Monday, 25 March 2013

Regrets? Too Few to Mention

I’m a bit of a sucker for ‘top fives/tens’, particularly when they apply to the way we go about our daily lives. So I couldn’t pass up the opportunity to scan through the top five parenting regrets, according to psychologist, Dr Angharad Rudkin.

1.    Spending too little time with your children.
2.    Not prioritising their needs
3.    Sweating the small stuff
4.    Taking short cuts
5.    Feeling guilt

Although it’s a while since our daughter was a child, I thought I’d run the risk of a bit of hand-wringing and see how I fared in the regret stakes.

1.    Well, in the early years, I was unemployed for a considerable spell and, working on the double-edged sword principle, times were tough but our little girl had my undivided attention for a longer period than most. Having said that, it was our belief from the start, that our child would always have a legitimate claim on our time, no matter how busy our lives might be. – No regrets.

2.    As far as was practically possible our daughter was, first of all, included and later consulted, during most decision-making processes. Despite financial constraints, we let her explore any number of different interests, and when she settled on playing in the village and school silver bands, much of our recreational time was spent ferrying her to and from gigs. – No regrets.

3.    Good manners and consideration for others was a ‘must’, as was the cleaning of teeth, honesty and taking responsibility. Arguments over the wearing of coats, wellies, etc, never happened on my watch. My attitude was, look, it’s freezing out there, if you don’t put your coat on you’ll be cold. If you complain about being cold, don’t be surprised to hear me say, “I told you so.” – No regrets.

4.    In a rush of blood to my young and inexperienced head, and under exceptionally difficult circumstances, I once tapped the back of our daughter’s legs. The shame of that incident affected me deeply. Even 30 years on, it makes me want to weep when I see parents screaming in the faces of their kids, let alone raising a hand. Throughout her growing up, there hasn’t been a single area we’ve regarded as taboo. We’ve encouraged openness and honesty in all things, even though that isn’t always the most comfortable route. – Regrets? I still wish that tap on the legs hadn’t happened, but parenting isn’t a one-way street, and there are lessons to be learnt by the adults, too.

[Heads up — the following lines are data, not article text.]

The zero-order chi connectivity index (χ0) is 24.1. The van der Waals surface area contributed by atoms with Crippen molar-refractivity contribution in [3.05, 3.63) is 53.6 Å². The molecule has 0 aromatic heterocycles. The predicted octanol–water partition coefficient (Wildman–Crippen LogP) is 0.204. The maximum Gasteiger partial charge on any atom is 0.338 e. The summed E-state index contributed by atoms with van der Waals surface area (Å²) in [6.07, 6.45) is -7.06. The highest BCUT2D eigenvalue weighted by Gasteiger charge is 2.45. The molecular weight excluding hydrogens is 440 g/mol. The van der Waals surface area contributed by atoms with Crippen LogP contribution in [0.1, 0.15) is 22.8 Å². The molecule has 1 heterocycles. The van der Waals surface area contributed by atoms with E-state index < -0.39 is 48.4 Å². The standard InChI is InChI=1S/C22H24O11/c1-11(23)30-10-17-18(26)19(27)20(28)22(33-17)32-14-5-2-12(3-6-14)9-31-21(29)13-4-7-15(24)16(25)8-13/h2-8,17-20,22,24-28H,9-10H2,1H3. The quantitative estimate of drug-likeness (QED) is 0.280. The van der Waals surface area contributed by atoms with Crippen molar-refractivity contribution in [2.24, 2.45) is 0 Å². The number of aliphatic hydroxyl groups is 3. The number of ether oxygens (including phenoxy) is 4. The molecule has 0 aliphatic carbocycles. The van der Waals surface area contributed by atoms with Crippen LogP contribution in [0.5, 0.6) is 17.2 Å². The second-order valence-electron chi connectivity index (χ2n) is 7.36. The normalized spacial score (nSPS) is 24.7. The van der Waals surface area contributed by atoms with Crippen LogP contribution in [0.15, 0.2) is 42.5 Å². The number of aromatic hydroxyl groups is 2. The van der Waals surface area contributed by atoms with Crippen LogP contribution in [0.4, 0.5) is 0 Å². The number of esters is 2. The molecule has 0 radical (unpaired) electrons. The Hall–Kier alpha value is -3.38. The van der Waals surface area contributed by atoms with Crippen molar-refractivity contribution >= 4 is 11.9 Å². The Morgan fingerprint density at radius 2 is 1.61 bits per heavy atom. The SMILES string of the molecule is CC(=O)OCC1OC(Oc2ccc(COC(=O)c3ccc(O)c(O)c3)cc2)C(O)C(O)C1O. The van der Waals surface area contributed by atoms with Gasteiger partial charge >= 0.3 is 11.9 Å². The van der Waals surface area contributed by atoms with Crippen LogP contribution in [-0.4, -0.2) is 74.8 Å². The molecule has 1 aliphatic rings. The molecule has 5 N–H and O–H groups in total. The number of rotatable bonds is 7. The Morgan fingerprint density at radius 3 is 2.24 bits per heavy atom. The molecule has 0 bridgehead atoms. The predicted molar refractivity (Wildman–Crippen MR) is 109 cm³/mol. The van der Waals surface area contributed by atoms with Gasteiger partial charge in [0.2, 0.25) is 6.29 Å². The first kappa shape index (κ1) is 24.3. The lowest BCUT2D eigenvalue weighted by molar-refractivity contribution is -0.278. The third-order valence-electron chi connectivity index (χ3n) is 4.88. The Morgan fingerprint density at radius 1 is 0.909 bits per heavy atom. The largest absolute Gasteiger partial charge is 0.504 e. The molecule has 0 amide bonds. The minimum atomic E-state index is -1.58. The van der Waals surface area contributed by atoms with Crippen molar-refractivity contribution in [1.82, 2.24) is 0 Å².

5.    The guilt trip is so often unjustified, in my experience. Usually it’s parents being unreasonably hard on themselves, and these days guilt is probably more prevalent than ever, as parents find themselves increasingly in the grip of the ‘fear of failure' culture. I think, as parents and as individuals, we’ve been fortunate in that neither of us have ever set our sights unrealistically high. – Regrets? None that would keep me awake at night.

In all of this, there is one important thing that doesn’t get mentioned explicitly, and that is unconditional love. It’s among the greatest gifts we can offer our children. To hold them in our hearts in the hope that they will do the same for us, but not thinking any less of them if they come up short.